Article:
How We See: The Human Visual System

The ultimate goal of any video technology is (or should be...) to reproduce as faithfully as possible, given all driving factors, the image captured by the camera. In other words, to project an image to the eye of the viewer which is of such fidelity that it matches what that viewer would see were they standing in the exact location that the camera was at, looking at the exact scene that the camera was focused on, at the exact time that the camera registered the image.

I am, of course, ignoring special effects, color grading for effect, CGI etc.—though to the extent that they include “live action,” their task is to blend invisibly into that scene and enhance the story, so a similar argument can be made in many cases. It is certainly the goal of HDR, WCG (Wide Color Gamut, which is often inferred when talking about HDR, although it’s actually a different topic), resolutions of 4K/UHD and above, and HFR (High Frame Rate). There are pragmatic limits to this, of course: if you really were at the scene, there would also be infra-red and ultra-violet energy present, but you can’t see it—so there’s no point in retaining it through the media delivery chain.


While I was preparing for this next post—which was to be on the topic of light levels, both artificial and naturally occurring, it occurred to me that there might be some background information that you, the reader, might find instructive. As engineers, we tend to focus our attention on all of the technical aspects of our end to end system. But it would be wise for us to have some understanding of how humans see—after all, the Human Visual System (HVS) is really the last component in our delivery chain, is it not?

A diagram of the human eye (source: Wikipedia)

A diagram of the human eye (source: Wikipedia)

In this posting then, we’ll look at some of the attributes of the Human Visual System. It is a very deep and ongoing topic, and I am woefully under-qualified to go into a deep dive, but hopefully you will find this information useful. I’ll give you a link at the end of the post for you to use as a starting point if you want to research the topic in more detail yourself – there’s plenty of information out there, you just need to know where to start!

[Read: HDR: What Is It And Why Do We Need It?]

The human eye is thought by many to actually be a direct extension of the brain, rather than a completely separate organ, for many reasons, one of which will become clear in a moment. We are all taught that the retina is composed of rods and cones—the rods are generally used for low-light vision, and the cones are used for daylight and brightly-colored vision. These are not evenly distributed about the retina, however. There is a small area of the retina—approximately 0.2mm in diameter—where more than half of the total retinal cones are located (and, conversely, no rods are located). This area is called the , and it is this area that is specialized for sharp, daylight vision (look at the diagram—the fovea is that tiny dot at roughly the 6 o’clock position).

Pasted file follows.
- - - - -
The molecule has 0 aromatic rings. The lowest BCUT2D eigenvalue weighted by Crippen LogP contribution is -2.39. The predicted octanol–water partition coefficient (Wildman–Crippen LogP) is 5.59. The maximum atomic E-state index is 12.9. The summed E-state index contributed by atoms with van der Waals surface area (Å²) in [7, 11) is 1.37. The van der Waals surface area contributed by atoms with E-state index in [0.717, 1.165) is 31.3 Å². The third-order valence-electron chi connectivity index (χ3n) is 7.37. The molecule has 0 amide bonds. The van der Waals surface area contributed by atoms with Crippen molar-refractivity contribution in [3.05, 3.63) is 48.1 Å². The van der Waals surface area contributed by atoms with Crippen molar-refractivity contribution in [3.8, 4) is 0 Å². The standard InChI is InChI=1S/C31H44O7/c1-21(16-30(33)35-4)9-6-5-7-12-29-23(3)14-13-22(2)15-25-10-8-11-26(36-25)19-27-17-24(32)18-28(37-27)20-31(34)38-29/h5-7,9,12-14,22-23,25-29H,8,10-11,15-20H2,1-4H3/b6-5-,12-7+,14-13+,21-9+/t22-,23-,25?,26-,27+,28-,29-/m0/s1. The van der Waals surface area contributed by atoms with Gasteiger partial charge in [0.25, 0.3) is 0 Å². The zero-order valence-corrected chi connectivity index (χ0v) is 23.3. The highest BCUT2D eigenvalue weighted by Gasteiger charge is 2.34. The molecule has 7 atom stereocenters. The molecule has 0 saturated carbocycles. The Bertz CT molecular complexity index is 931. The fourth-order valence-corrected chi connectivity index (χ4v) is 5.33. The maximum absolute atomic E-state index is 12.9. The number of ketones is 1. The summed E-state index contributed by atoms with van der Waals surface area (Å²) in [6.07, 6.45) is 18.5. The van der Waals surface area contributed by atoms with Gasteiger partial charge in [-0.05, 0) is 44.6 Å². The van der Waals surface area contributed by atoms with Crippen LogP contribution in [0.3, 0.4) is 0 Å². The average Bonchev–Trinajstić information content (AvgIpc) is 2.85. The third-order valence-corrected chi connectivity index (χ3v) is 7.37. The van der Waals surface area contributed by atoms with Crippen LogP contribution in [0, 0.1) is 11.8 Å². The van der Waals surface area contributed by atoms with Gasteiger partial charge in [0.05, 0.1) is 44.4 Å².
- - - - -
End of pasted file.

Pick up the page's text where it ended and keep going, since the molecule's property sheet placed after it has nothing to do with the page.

This responsiveness of this area also sets the limit on human visual acuity. On hearing this information, most people ask: “but I can see detail over a large part of my visual field—how is that possible with such a small detection area?” The answer to that is that your eyes are constantly moving via something called “saccadic motion” so that the fovea is focused on a slightly different part of your visual field, and your brain stitches this information together to create the overall image that you see. The brain directs these saccadic motions in the case of fixation on an item that is moving, but the eye performs the saccadic motions itself when the item of fixation is at rest—a largely autonomous activity, which strengthens the idea that the eye is an extension of the brain.

While the fovea is heavily involved in the detection of bright light, it is not used in very low-light situations. That is the responsibility of the retinal rods, which exist everywhere in the fovea (and that’s why color resolution is so much lower in low-light situations: you have far fewer cones/mm in the rest of the retina). So our ability to view those beautiful HDR, WCG (Wide Color Gamut)—and even UHD and up—is entirely dependent on a section of the eye that is just 0.2mm in diameter! Food for thought when you’re considering that 72-inch 8K HDR TV set…

There are, of course, many other parts of the eye that are critical to our ability to resolve images, most of which we have a passing understanding of, but the fovea, to me, is the unsung hero of the whole thing.

Hopefully, I’ve sparked enough interest for you to do a little research of your own into this fascinating topic. If I have, I would suggest you start with a paper called “How the retina works” by Helga Kolb. You can find it at here. It covers a lot of the data in (largely) plain language and can serve as a jumping off point for hours of interesting study. Enjoy!

Paul Turner is founder ofTurner Media Consultingand can be reached